SAN ANTONIO — Recognizing the signs of heart disease when they happen is extremely important in saving one's life.
When we talk about heart disease, many people think of conditions that come on suddenly like a heart attack, stroke and shortness of breath. If that happens, don't ignore them. You need to be seen right away.
Dr. Anand Prasad of University Hospital said, "They end up coming to the hospital too late when they've already had damage to their heart or in cases, let's say, of a stroke. They come in when they've already had damage to the brain," said Dr. Anand Prasad who is an interventional cardiologist with University Health and UT Health San Antonio.
He says a condition that is not as well known or recognized is peripheral artery disease. Dr. Prasad added, "Plaque buildup due to most often cholesterol based plaque in the arteries that can happen in any artery in the body, so that can happen to your heart, arteries, your coronary arteries, and that causes heart attacks and chest pain."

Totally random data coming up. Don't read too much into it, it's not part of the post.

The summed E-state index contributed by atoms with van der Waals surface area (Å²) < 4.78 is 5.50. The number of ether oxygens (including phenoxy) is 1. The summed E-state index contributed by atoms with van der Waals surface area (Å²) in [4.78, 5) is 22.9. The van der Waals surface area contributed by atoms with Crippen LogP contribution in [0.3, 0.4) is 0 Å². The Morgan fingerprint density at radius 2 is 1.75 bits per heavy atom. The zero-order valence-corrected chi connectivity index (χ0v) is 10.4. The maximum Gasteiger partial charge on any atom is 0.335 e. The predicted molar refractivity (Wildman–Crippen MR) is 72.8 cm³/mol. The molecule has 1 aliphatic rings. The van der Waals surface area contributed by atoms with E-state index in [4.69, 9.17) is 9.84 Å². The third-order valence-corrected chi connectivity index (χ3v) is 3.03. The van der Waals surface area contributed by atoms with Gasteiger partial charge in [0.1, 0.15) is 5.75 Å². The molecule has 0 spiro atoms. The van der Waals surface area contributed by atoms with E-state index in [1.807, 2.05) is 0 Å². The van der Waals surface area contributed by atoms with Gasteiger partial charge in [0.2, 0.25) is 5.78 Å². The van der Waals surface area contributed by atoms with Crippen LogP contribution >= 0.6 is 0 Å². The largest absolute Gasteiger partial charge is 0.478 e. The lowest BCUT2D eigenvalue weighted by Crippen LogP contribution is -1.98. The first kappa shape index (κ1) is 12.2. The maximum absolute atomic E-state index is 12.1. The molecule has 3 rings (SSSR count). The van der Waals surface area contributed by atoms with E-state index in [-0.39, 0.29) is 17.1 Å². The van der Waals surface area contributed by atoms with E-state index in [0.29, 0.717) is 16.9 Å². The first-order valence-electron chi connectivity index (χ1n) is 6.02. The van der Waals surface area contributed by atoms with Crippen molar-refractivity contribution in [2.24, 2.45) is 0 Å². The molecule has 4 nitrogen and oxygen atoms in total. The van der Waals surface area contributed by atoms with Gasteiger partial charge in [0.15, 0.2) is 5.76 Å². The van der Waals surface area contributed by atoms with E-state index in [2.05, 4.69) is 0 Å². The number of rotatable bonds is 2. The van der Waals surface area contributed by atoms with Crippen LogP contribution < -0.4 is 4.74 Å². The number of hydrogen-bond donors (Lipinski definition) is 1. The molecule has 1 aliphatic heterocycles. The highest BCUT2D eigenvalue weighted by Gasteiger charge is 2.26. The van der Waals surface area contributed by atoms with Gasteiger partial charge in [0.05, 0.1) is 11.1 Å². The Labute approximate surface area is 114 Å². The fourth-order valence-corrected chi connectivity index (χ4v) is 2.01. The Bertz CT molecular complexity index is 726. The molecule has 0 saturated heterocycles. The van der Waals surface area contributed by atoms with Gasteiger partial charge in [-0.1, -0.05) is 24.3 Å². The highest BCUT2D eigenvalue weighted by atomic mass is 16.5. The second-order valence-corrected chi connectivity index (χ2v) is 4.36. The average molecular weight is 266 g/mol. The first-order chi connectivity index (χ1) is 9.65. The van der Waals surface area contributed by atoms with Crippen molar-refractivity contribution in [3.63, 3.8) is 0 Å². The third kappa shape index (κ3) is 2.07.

Some symptoms of PAD include painful cramping in your hips, thighs or calves, leg numbness or weakness, coldness in your lower leg or foot, especially on one side, no pulse or weak pulse in your legs and feet, and pain when using your arms when doing manual tasks.
That can happen in your heart's coronary arteries, arteries that go to the neck, arteries in your legs and even in your arms. But a more extreme form of PAD that can present itself is called critical limb ischemia.
Dr. Prasad said, "That is when there is such insufficient flow in the limb that you're at risk of losing the limb, and it's often related to ulcerations or wounds that can develop, particularly in people with diabetes."
There is a test called the Ankle Brachial Index, or ABI, where you compare the blood pressure in the leg to the blood pressure in the arm. Dr. Prasad told us, "If the pressure is lower in your legs than your arms, then you may have poor circulation and poor blood flow."
Dr. Prasad says those with heart disease are more likely to develop PAD and should talk to their doctor about what to do to lower their risk.
For more information on family health call 210-358-3045. You can also find more Wear The Gown stories here.
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